IN MY VIEW
Addressing Labour supporters at a rally in Newcastle, Shadow Chancellor John McDonnell nailed the truth behind the attempted coup:
This coup isn’t about Jeremy Corbyn. This coup isn’t about him, this is about you…
This is the 1% telling the 99% to ‘get back in your place.’
It appears the Labour elite do not fear Corbyn, they fear the political uprising he is facilitating. There is a huge movement coalescing under the Labour leader that threatens to break up media and banking monopolies, deconstruct neoliberal capitalism and bring the Westminster gravy train screeching to a halt.
The Labour elite trumpet ‘unity’, but they mean the membership following the MPs for unity, and not the other way around. The now approaching 600,000 strong membership must accommodate for the 172 MPs who voted for no confidence in Corbyn, not vice versa. They believe their vote of no confidence overrides Corbyn’s unprecedented democratic mandate from the membership.
The choice of Labour’s ruling national executive (NEC) to breach the membership contract and ban new members from voting chimes with this contempt for the grassroots support base. As does raising the fee to vote as a registered supporter from £3 to £25. The Labour party cannot justifiably charge this amount while claiming to represent the working class.
And it’s precisely this worldview of top-heavy, anti-democratic control of an organisation, harboured by the majority of the parliamentary coup brigade, that summarises their agenda. The plotters want to maintain the established economy, whereby the people who make up an organisation are second-class to bosses. The 1% make the decisions, not the rest of us. Within the coup worldview, just as workers must follow the will of bosses, members must listen to the Parliamentary Labour Party (PLP) and fall in line.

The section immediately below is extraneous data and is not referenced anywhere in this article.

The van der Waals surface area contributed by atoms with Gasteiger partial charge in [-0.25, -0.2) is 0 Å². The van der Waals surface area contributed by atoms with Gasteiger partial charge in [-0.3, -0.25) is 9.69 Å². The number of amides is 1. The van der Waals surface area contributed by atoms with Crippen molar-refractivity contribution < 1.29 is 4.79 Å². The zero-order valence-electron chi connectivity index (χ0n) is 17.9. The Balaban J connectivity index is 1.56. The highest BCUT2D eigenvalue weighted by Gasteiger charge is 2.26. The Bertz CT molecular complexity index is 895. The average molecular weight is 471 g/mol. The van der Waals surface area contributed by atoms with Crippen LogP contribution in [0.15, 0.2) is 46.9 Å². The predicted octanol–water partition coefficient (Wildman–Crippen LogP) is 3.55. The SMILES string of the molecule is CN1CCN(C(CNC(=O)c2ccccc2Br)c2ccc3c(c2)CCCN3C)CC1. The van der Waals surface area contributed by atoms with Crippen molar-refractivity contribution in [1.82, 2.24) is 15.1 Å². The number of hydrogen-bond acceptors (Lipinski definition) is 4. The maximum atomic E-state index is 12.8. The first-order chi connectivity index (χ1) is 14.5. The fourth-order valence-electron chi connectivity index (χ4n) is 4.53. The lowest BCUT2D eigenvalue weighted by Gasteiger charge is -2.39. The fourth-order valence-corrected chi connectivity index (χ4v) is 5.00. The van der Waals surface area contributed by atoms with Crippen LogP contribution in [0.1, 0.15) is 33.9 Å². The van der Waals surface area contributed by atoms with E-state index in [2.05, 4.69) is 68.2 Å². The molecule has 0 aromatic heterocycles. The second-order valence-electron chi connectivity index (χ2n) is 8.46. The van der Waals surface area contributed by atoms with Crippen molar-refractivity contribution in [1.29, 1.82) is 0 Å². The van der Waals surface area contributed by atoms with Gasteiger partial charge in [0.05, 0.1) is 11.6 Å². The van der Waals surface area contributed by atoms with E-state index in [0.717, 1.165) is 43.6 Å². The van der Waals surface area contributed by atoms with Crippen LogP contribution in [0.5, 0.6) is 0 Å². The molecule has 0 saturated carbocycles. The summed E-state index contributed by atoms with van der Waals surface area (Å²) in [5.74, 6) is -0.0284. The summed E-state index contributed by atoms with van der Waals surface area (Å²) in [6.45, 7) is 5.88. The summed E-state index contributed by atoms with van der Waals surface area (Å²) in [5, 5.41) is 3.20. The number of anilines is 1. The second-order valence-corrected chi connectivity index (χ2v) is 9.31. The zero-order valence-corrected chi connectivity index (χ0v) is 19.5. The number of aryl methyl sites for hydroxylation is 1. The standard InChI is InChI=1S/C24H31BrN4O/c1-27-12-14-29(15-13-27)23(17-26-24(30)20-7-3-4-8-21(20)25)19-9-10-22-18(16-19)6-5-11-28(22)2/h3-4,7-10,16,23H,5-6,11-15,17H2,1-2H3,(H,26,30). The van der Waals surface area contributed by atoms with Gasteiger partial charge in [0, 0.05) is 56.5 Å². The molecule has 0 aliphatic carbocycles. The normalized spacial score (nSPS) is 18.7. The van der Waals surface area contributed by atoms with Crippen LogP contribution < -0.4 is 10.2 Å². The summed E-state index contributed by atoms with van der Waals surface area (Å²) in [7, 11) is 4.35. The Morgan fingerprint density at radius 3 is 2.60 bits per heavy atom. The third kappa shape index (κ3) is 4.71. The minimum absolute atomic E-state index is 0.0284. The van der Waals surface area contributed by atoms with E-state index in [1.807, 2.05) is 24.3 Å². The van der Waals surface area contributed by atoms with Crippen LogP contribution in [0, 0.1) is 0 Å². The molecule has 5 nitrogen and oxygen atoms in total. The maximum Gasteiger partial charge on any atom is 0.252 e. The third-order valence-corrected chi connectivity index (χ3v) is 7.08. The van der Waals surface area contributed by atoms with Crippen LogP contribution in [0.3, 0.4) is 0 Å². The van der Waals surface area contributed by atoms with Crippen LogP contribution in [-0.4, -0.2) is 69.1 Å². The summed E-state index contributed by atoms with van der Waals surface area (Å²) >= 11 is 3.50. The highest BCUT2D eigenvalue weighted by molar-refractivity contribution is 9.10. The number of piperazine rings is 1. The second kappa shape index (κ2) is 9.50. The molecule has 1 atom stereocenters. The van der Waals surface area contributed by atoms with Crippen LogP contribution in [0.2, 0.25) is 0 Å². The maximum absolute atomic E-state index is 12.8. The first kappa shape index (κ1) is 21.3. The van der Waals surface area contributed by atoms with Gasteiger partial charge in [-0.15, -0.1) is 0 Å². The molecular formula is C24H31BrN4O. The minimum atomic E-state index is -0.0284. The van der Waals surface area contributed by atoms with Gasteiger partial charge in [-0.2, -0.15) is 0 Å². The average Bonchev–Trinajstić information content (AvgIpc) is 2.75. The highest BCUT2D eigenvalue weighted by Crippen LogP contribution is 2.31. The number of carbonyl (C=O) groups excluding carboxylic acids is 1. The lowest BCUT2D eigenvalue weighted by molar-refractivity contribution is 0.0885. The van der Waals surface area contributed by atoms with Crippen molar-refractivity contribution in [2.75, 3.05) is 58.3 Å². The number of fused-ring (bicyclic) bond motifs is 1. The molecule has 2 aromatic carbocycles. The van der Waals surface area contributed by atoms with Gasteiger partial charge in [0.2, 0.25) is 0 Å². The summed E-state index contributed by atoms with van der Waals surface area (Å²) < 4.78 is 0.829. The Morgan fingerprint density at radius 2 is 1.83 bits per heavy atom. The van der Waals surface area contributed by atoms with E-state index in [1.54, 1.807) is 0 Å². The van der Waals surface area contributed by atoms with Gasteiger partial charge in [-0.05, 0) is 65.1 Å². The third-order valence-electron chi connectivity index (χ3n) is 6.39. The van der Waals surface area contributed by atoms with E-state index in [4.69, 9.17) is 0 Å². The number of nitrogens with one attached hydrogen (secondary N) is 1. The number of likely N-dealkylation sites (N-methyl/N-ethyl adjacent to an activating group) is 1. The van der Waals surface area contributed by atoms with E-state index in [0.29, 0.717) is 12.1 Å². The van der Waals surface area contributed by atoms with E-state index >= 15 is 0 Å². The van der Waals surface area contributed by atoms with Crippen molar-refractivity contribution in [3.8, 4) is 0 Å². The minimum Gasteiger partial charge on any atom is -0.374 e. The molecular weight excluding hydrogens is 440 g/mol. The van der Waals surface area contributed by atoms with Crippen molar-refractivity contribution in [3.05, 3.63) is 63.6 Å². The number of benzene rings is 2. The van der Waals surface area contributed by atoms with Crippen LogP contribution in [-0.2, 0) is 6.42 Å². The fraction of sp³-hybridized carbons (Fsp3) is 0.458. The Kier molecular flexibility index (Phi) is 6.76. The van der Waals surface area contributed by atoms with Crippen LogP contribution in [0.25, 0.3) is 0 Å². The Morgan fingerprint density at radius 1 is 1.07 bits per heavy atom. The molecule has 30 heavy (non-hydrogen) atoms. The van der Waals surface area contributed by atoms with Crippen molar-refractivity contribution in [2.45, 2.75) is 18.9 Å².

Contrary to Eagle, Smith and the other plotters, Corbyn and McDonnell are supporters of non-statist socialism – not central government control, but workers having democratic control over their workplace. Instead of distant shareholders multiplying their cash, the workers own a share of the business they are a key part of. The Shadow Chancellor said in January:
In an uncertain world where a laissez faire market approach continues to fail, co-operation is an idea whose time has come again. This is the start of developing a new, positive economic alternative for Labour.
The current clash within the Labour party can be summarised as elitism versus democracy. The permanent political class and the 1% they represent, against a movement that seeks to devolve power to the rest of us. Worker cooperatives would make the 99% shareholders in enterprise – it is this democratisation of the economy that the coup is resisting. The coup is only about Corbyn insofar as he is the vehicle of progress within British parliamentary democracy.
For Canary readers who are current or potential Labour supporters, you can sign this petition to back Jeremy Corbyn (if you haven’t already).
You can also join the Labour party as a supporter for £25 between July 18th and 20th in order to vote in the leadership election.
Momentum has also called on Labour supporters and members to:
Contact their MPs to express their views on their role in the coup/leadership election.
Thank their unions for continuing to back Corbyn.
Express themselves on Facebook and Twitter using the hashtags #OurPartyOurLeader and #KeepCorbyn.
Join its group and the Labour party to make their voices heard.
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